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PLoS One. 2016 Mar 4;11(3):e0149984. doi: 10.1371/journal.pone.0149984. eCollection 2016.

Deprescribing in Frail Older People: A Randomised Controlled Trial.

Author information

1
School of Medicine and Pharmacology, University of Western Australia, Perth, Western Australia, Australia.
2
Western Australian Centre for Health and Ageing, University of Western Australia, Perth, Western Australia, Australia.
3
Department of Geriatric Medicine, Royal Perth Hospital, Perth, Western Australia, Australia.

Abstract

OBJECTIVES:

Deprescribing has been proposed as a way to reduce polypharmacy in frail older people. We aimed to reduce the number of medicines consumed by people living in residential aged care facilities (RACF). Secondary objectives were to explore the effect of deprescribing on survival, falls, fractures, hospital admissions, cognitive, physical, and bowel function, quality of life, and sleep.

METHODS:

Ninety-five people aged over 65 years living in four RACF in rural mid-west Western Australia were randomised in an open study. The intervention group (n = 47) received a deprescribing intervention, the planned cessation of non-beneficial medicines. The control group (n = 48) received usual care. Participants were monitored for twelve months from randomisation. Primary outcome was change in the mean number of unique regular medicines. All outcomes were assessed at baseline, six, and twelve months.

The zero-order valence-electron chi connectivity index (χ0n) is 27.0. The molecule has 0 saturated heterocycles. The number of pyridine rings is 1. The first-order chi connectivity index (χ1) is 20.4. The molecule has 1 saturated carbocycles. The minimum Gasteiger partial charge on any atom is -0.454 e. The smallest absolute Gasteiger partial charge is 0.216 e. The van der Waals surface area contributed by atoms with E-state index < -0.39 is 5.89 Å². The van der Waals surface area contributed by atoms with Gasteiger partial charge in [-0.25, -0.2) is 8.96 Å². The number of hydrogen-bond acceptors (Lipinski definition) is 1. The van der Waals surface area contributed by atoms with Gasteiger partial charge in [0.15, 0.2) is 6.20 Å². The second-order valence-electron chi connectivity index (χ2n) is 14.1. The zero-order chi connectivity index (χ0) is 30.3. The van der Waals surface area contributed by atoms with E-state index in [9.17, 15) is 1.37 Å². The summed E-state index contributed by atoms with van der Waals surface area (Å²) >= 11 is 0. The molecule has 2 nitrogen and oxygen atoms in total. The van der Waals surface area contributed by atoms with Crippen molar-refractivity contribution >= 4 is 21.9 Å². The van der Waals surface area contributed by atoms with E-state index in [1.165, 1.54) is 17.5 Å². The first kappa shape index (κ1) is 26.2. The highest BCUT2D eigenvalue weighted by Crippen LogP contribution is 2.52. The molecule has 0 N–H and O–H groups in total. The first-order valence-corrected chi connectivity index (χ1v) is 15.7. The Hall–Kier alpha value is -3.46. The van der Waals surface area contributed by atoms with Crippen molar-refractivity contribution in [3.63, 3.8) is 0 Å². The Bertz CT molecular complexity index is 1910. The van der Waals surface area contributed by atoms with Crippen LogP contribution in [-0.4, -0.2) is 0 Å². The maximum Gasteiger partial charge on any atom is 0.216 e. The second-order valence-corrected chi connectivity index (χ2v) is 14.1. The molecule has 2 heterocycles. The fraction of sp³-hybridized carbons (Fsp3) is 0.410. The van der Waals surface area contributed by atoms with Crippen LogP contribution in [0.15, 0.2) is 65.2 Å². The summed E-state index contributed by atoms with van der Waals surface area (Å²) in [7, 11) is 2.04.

RESULTS:

Study participants had a mean age of 84.3 ± 6.9 years and 52% were female. Intervention group participants consumed 9.6 ± 5.0 and control group participants consumed 9.5 ± 3.6 unique regular medicines at baseline. Of the 348 medicines targeted for deprescribing (7.4 ± 3.8 per person, 78% of regular medicines), 207 medicines (4.4 ± 3.4 per person, 59% of targeted medicines) were successfully discontinued. The mean change in number of regular medicines at 12 months was -1.9 ± 4.1 in intervention group participants and +0.1 ± 3.5 in control group participants (estimated difference 2.0 ± 0.9, 95%CI 0.08, 3.8, p = 0.04). Twelve intervention participants and 19 control participants died within 12 months of randomisation (26% versus 40% mortality, p = 0.16, HR 0.60, 95%CI 0.30 to 1.22) There were no significant differences between groups in other secondary outcomes. The main limitations of this study were the open design and small participant numbers.

CONCLUSIONS:

Deprescribing reduced the number of regular medicines consumed by frail older people living in residential care with no significant adverse effects on survival or other clinical outcomes.

TRIAL REGISTRATION:

Australian New Zealand Clinical Trials Registry ACTRN12611000370909.

PMID:
26942907
PMCID:
PMC4778763
DOI:
10.1371/journal.pone.0149984
[Indexed for MEDLINE]
Free PMC Article

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